56 Stoffle, Aidan 45.36 46.29 91.65
58 Seeliger, Bjorn 44.58 47.11 91.69
59 Menke, Matthew 44.66 47.05 91.71
59 Grier, Sean 45.71 46.00 91.71
61 Nolan, David 44.78 46.97 91.75
62 Berens, Ricky 46.28 45.54 91.82
63 Oslin, Connor 45.08 46.76 91.84
64 Rysemus, Logan 45.89 45.98 91.87
65 Glass, Will 46.48 45.40 91.88
66 Dale, Taylor 45.42 46.48 91.9
66 Gydesen, Mathias 46.07 45.83 91.9
68 Tarczynski, Marcin 46.02 45.89 91.91
69 Ramirez, Daniel 46.28 45.67 91.95
70 Whitaker, Aaron 45.90 46.06 91.96
71 Andrew, Michael 46.50 45.47 91.97
72 Wyher, Tommy 45.93 46.05 91.98
73 Switkowski, Jan 47.51 44.49 92
74 Shebat, John 44.35 47.66 92.01
75 Spinazzola, Luca 45.40 46.65 92.05
76 Cheah, Geoff 46.36 45.71 92.07
77 Bretscher, James 46.49 45.61 92.1
78 Ng, Wesley 45.73 46.40 92.13
79 Dolan, Jack 45.35 46.81 92.16
80 Ress, Justin 45.33 46.92 92.25
81 Manoff, Blake 46.77 45.50 92.27
82 Alexander, Nick 45.93 46.35 92.28
83 Stollings, Tim 46.73 45.57 92.3
84 Samuels, Brady 46.68 45.66 92.34
85 Sansoucie, Andrew 47.57 44.86 92.43
86 Bonetti, Brock 45.64 46.81 92.45
87 Loughran, Marco 45.61 46.86 92.47
88 Seliskar, Andrew 46.89 45.59 92.48
89 Chaney, Adam 44.35 48.14 92.49
90 Molacek, Jacob 46.91 45.59 92.5
90 Thomas, Mike 46.19 46.31 92.5
92 Cragin, Cole 45.56 46.95 92.51
93 Montesi, Jack 45.81 46.72 92.53
94 Thoman, Nick 44.07 48.47 92.54
95 Sofianidis, Nikos 46.00 46.56 92.56
96 Crooks, Jordan 47.25 45.33 92.58
97 Lierz, Harrison 46.69 45.90 92.59
97 Ryan, Shane 45.66 46.93 92.59
99 Rooney, Maxime 47.79 44.83 92.62
100 House, Grant 46.80 45.84 92.64

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Anonymous
10 months ago

Subirats should be higher on the 100 fly / 100 back list. I think your data pull needs a check.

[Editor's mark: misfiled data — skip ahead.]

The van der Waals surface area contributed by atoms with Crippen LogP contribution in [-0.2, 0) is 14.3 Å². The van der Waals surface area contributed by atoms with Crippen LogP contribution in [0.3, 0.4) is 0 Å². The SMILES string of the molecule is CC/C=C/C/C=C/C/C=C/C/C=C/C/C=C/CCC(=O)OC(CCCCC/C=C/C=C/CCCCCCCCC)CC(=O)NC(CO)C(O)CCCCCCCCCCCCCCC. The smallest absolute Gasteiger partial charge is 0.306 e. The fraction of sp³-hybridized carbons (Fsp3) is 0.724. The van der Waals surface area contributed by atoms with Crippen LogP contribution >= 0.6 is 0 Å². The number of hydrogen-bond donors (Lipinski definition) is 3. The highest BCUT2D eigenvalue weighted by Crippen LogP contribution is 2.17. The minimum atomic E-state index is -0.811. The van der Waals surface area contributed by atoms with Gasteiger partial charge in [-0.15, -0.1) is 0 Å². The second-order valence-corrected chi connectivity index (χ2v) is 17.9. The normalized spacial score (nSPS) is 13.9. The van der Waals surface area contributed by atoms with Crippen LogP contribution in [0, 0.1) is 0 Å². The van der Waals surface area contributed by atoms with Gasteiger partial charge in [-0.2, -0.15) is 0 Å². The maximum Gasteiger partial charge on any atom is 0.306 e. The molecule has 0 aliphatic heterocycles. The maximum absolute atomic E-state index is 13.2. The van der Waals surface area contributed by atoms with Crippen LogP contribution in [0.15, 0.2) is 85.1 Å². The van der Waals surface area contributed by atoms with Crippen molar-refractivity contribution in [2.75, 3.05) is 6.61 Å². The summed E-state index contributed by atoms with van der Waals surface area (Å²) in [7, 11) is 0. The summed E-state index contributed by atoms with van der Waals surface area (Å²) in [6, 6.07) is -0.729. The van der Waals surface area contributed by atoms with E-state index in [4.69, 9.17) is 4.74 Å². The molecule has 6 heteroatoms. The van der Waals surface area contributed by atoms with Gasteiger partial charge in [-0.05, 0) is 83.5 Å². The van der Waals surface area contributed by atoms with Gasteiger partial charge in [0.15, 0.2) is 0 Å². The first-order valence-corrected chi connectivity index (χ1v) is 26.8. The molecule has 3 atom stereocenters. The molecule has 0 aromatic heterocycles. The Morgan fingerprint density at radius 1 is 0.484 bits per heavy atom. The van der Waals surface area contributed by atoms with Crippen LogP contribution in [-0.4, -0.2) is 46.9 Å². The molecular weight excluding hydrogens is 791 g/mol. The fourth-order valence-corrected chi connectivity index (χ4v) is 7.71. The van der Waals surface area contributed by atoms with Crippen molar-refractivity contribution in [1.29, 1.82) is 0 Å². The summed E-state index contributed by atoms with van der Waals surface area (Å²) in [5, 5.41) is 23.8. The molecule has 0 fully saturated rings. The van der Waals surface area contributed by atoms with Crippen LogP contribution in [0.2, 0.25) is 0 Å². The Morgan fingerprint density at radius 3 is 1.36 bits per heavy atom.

ooo
10 months ago

And Marchand was ahead at the 100 of the 200IM.

Tim Barth
10 months ago

Another miss is Joe Young. Add in another column for 320 pound overhead log press and he’ll move up to #1.

CraigH
10 months ago

If only Georgia knew how to train sprinters.

Tarwyher
10 months ago

Wyher for UNC went 45.57 Fly…trust me

BackThePac
10 months ago

The top 100 combined 100 back + fly list doesnt seem right… Staab’s fly at 44.7 even though he went 44.1. Also a few people missing from the list that come to mind

Andy Hardt
10 months ago

I met David Plummer at a meet a couple years ago, shortly after his retirement. Somehow, Subirats’ name came up in our conversation, and I could tell that Plummer was just in awe of the guy. This was shortly after Plummer had won individual bronze and relay gold at the Rio Olympics, so he was no stranger to success himself!

I think it’s interesting how based on our own competitive lives each of us picks up certain people who have an outsized hold on our emotions. The kid from across town who does all the same events as you and who you just can’t seem to beat. The senior who dominates your conference when you’re a freshman. The name on… Read more »

Ajthomas
10 months ago

Are we sure Matt Grevers wasn’t the first to crack 45 in both?

Last edited 10 months ago by Ajthomas

About Reid Carlson

Reid Carlson

Reid Carlson originally hails from Clay Center, Kansas, where he began swimming at age six.  At age 14 he began swimming club year-round and later with his high school team, making state all four years.  He was fortunate enough to draw the attention of Kalamazoo College where he went on to …